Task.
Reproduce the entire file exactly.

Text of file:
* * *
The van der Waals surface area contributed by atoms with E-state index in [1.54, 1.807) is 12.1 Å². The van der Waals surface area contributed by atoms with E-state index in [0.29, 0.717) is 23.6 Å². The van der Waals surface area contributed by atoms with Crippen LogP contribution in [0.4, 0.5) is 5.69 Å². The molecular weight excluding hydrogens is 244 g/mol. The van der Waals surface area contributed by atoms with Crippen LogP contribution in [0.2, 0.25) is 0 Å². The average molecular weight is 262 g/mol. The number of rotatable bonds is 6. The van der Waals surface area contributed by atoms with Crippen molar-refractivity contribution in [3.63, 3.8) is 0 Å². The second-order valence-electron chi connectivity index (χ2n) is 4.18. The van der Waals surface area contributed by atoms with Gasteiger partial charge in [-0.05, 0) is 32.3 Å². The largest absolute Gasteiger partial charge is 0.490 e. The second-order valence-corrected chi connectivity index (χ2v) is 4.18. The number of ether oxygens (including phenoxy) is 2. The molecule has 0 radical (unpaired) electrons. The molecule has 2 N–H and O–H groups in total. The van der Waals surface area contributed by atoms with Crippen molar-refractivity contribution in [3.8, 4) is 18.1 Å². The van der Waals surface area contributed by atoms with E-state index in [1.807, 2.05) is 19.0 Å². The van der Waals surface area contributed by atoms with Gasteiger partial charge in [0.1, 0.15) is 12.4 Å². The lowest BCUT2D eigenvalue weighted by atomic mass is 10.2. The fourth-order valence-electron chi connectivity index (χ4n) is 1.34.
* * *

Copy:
The van der Waals surface area contributed by atoms with E-state index in [1.54, 1.807) is 12.1 Å². The van der Waals surface area contributed by atoms with E-state index in [0.29, 0.717) is 23.6 Å². The van der Waals surface area contributed by atoms with Crippen LogP contribution in [0.4, 0.5) is 5.69 Å². The molecular weight excluding hydrogens is 244 g/mol. The van der Waals surface area contributed by atoms with Crippen LogP contribution in [0.2, 0.25) is 0 Å². The average molecular weight is 262 g/mol. The number of rotatable bonds is 6. The van der Waals surface area contributed by atoms with Crippen molar-refractivity contribution in [3.63, 3.8) is 0 Å². The second-order valence-electron chi connectivity index (χ2n) is 4.18. The van der Waals surface area contributed by atoms with Gasteiger partial charge in [-0.05, 0) is 32.3 Å². The largest absolute Gasteiger partial charge is 0.490 e. The second-order valence-corrected chi connectivity index (χ2v) is 4.18. The number of ether oxygens (including phenoxy) is 2. The molecule has 0 radical (unpaired) electrons. The molecule has 2 N–H and O–H groups in total. The van der Waals surface area contributed by atoms with Crippen molar-refractivity contribution in [3.8, 4) is 18.1 Å². The van der Waals surface area contributed by atoms with E-state index in [1.807, 2.05) is 19.0 Å². The van der Waals surface area contributed by atoms with Gasteiger partial charge in [0.1, 0.15) is 12.4 Å². The lowest BCUT2D eigenvalue weighted by atomic mass is 10.2. The fourth-order valence-electron chi connectivity index (χ4n) is 1.34.